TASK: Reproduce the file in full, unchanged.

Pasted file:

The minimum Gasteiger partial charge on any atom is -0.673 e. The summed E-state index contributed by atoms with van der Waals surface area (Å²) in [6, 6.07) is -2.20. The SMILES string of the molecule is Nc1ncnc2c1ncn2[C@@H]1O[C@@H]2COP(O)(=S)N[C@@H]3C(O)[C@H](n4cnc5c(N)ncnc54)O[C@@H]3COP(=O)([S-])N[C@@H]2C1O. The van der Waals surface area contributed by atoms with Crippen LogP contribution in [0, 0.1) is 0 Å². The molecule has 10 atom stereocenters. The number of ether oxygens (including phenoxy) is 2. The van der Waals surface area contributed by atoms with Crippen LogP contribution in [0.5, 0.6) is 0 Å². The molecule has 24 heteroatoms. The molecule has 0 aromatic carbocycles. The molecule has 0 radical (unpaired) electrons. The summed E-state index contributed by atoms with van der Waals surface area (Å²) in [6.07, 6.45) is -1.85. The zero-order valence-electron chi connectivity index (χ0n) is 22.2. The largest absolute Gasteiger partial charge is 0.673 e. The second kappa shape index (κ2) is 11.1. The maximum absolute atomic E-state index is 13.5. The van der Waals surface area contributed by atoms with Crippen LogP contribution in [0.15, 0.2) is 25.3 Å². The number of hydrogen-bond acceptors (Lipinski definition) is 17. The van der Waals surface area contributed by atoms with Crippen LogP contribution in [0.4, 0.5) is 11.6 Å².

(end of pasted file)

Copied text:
The minimum Gasteiger partial charge on any atom is -0.673 e. The summed E-state index contributed by atoms with van der Waals surface area (Å²) in [6, 6.07) is -2.20. The SMILES string of the molecule is Nc1ncnc2c1ncn2[C@@H]1O[C@@H]2COP(O)(=S)N[C@@H]3C(O)[C@H](n4cnc5c(N)ncnc54)O[C@@H]3COP(=O)([S-])N[C@@H]2C1O. The van der Waals surface area contributed by atoms with Crippen LogP contribution in [0, 0.1) is 0 Å². The molecule has 10 atom stereocenters. The number of ether oxygens (including phenoxy) is 2. The van der Waals surface area contributed by atoms with Crippen LogP contribution in [0.5, 0.6) is 0 Å². The molecule has 24 heteroatoms. The molecule has 0 aromatic carbocycles. The molecule has 0 radical (unpaired) electrons. The summed E-state index contributed by atoms with van der Waals surface area (Å²) in [6.07, 6.45) is -1.85. The zero-order valence-electron chi connectivity index (χ0n) is 22.2. The largest absolute Gasteiger partial charge is 0.673 e. The second kappa shape index (κ2) is 11.1. The maximum absolute atomic E-state index is 13.5. The van der Waals surface area contributed by atoms with Crippen LogP contribution in [0.15, 0.2) is 25.3 Å². The number of hydrogen-bond acceptors (Lipinski definition) is 17. The van der Waals surface area contributed by atoms with Crippen LogP contribution in [0.4, 0.5) is 11.6 Å².